2015 and (part of) the rave in genre is gender busting. The space opera fare of Ann Leckie’s Anciliary Justice ignores sex in its pronouns. Kameron Hurley’s ultra-violent samurai-Medieval fantasy The Mirror Empire inverts the standard male-female power relationship and has a unisex warrior. And Alex Dally MacFarlane is doing her darndest to promote the elimination of binary gender from sf. These novels and views championed as fresh perspectives, sometimes even ground breaking views that are revolutionizing the way we see the world and genre, it’s as if the history of the field never existed. But the fact the gendered elements of Leckie and Hurley’s novels are like sprinkles on a cake—superficial at best—is all the more concerning. Does the modern generation of science fiction and fantasy readers truly consider them in-depth examinations of gender and society?
Rewind to 1960 and the rave is how speculative fiction is beginning to transition from the uber-modernism of the Silver Age into concerns more directly relevant to civil rights issues of the day. With the emergence of writers like Algis Budrys, Robert Sheckley, Joanna Russ, Brian Aldiss, Harlan Ellison, Ursula Le Guin, Philip K. Dick, and others, the concerns of the Cold War, discrimination, sexism, race, and other topics more directly affecting people in the Western world were starting to be addressed. Enter Theodore Sturgeon’s 1960 Venus Plus X. About a man visiting a world of humans where the physical notion of male and female does not exist, it puts to clean shame the contemporary conception of what a robust examination of non-gender in fiction can be.
Less a story and more the exploration of a concept, Venus Plus X is the “tale” of Charlie Johns and his time travel to the world of the Lemods, written in Sturgeon’s wonderfully dynamic, chewy prose. Brought against his will, part of his travels amongst the benevolent people is spent trying to figure out why he was chosen, and what his purpose there is. As he is slowly exposed to more and more elements of Lemod society—its religion, reproductive practice, and outlook on life—he begins to fully understand his situation. His ultimate reality, however, still comes as a shock.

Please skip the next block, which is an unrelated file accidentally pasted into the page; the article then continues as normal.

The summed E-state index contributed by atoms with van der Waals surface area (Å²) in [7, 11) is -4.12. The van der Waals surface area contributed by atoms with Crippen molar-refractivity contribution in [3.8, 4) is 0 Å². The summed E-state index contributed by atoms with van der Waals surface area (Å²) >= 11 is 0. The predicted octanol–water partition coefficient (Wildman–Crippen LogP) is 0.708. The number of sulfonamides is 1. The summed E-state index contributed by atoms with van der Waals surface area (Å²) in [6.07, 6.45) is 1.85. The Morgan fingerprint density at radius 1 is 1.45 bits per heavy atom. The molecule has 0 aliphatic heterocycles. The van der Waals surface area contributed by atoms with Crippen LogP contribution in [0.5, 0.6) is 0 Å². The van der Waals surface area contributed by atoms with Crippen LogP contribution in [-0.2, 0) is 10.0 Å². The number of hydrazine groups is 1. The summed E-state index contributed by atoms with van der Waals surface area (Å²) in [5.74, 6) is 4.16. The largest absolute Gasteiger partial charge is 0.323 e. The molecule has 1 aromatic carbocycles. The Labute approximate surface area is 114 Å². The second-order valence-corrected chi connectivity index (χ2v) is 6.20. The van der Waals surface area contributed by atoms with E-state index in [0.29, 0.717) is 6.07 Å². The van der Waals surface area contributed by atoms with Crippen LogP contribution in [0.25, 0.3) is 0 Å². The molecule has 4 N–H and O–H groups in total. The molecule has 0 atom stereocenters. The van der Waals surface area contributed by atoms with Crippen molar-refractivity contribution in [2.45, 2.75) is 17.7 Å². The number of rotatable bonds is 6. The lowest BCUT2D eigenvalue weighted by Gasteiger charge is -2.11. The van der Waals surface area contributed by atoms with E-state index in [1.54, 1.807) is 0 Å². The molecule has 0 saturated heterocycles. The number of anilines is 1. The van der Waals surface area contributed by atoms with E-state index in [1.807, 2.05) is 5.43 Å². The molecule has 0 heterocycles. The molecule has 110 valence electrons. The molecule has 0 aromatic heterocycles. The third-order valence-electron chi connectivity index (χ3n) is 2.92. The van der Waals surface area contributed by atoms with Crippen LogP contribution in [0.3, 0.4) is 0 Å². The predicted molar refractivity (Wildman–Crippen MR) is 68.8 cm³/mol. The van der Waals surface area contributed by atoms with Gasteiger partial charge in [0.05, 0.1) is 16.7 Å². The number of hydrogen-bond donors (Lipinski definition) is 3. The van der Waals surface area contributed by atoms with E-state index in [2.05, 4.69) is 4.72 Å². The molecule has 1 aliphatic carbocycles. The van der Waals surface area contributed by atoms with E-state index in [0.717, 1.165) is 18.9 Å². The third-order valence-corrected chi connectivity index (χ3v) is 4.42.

Throughout Venus Plus X are snippets of contemporary US life. Though circa 1960, the vignettes nevertheless highlight the simple social issues we still deal with on an everyday basis. The brand names of products may have changed and the vernacular may be less ‘gee-golly’, but the discussions continue. Indirectly focused on gender, by the end of the novel, the snippets expand their scope to draw in social cohesion and belief. As Charlie Johns’ conception of the world slowly morphs out of true into the 20th (and mostly still 21st) century contemporary perception of society and cultural norms, so too does the reader’s perception of the snippets. Sturgeon playing deep head games, the reader who assumes the utopian scenario laid out in detail is to be bowed down to is in for a surprise.
Though gender appears the main concept under exploration for the majority of the novel, it is slowly subsumed into a larger idea, perhaps even question: how to achieve a sustainable human future? The Cold War well under way in 1960, one can almost feel Sturgeon probing at the practical application of socialist and democratic theory. The punch of ultimate judgment left hanging, the novel lingers in the mind for the interesting concepts it raises regarding the evolution of mankind as well as what is best for mankind. Less a sense of “Ahh, that was a satisfying story. Let’s see what’s next on the TBR pile”, the reader drifts into rumination.
In the end, Venus Plus X is classical science fiction—not strictly in the temporal sense, rather for its ability to make the reader stop, think, and perhaps reevaluate their view of the world. Gender and human purpose the key themes, Sturgeon highlights our foibles, creates a grand vision of how it might be, then deconstructs it with reality, leaving the reader to mull over in their mind what indeed they desire for themselves, those around them, and the future of mankind. Ursula Le Guin’s The Left Hand of Darkness a more balanced mix of ideas and storytelling, Venus Plus X nevertheless possesses a strong conceptual drive that allows it to rise to equal height, questions and ideas floating in the mind well after.